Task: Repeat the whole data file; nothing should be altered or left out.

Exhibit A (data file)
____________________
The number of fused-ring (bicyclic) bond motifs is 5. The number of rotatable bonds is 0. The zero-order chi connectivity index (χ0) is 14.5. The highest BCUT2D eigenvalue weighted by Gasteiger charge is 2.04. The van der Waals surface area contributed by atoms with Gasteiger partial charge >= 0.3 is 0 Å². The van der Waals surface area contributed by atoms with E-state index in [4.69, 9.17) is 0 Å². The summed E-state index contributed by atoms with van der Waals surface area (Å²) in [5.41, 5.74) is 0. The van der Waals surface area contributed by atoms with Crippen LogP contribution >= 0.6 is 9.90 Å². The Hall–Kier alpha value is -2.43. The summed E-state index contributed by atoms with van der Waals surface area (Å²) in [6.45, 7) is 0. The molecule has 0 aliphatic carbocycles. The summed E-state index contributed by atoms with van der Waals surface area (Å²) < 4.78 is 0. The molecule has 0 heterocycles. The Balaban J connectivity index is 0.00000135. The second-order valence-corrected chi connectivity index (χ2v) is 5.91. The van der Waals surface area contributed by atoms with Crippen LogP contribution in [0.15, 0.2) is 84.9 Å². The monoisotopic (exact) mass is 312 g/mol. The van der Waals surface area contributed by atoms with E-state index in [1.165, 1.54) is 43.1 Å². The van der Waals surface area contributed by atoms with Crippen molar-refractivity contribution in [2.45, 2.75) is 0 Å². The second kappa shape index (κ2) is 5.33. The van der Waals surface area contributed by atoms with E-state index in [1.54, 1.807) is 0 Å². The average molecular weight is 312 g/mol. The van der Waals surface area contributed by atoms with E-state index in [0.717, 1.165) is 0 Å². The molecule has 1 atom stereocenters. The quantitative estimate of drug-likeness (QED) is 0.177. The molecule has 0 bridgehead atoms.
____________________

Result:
The number of fused-ring (bicyclic) bond motifs is 5. The number of rotatable bonds is 0. The zero-order chi connectivity index (χ0) is 14.5. The highest BCUT2D eigenvalue weighted by Gasteiger charge is 2.04. The van der Waals surface area contributed by atoms with Gasteiger partial charge >= 0.3 is 0 Å². The van der Waals surface area contributed by atoms with E-state index in [4.69, 9.17) is 0 Å². The summed E-state index contributed by atoms with van der Waals surface area (Å²) in [5.41, 5.74) is 0. The van der Waals surface area contributed by atoms with Crippen LogP contribution >= 0.6 is 9.90 Å². The Hall–Kier alpha value is -2.43. The summed E-state index contributed by atoms with van der Waals surface area (Å²) in [6.45, 7) is 0. The molecule has 0 aliphatic carbocycles. The summed E-state index contributed by atoms with van der Waals surface area (Å²) < 4.78 is 0. The molecule has 0 heterocycles. The Balaban J connectivity index is 0.00000135. The second-order valence-corrected chi connectivity index (χ2v) is 5.91. The van der Waals surface area contributed by atoms with Crippen LogP contribution in [0.15, 0.2) is 84.9 Å². The monoisotopic (exact) mass is 312 g/mol. The van der Waals surface area contributed by atoms with E-state index in [1.165, 1.54) is 43.1 Å². The van der Waals surface area contributed by atoms with Crippen molar-refractivity contribution in [2.45, 2.75) is 0 Å². The second kappa shape index (κ2) is 5.33. The van der Waals surface area contributed by atoms with E-state index in [1.54, 1.807) is 0 Å². The average molecular weight is 312 g/mol. The van der Waals surface area contributed by atoms with E-state index in [0.717, 1.165) is 0 Å². The molecule has 1 atom stereocenters. The quantitative estimate of drug-likeness (QED) is 0.177. The molecule has 0 bridgehead atoms.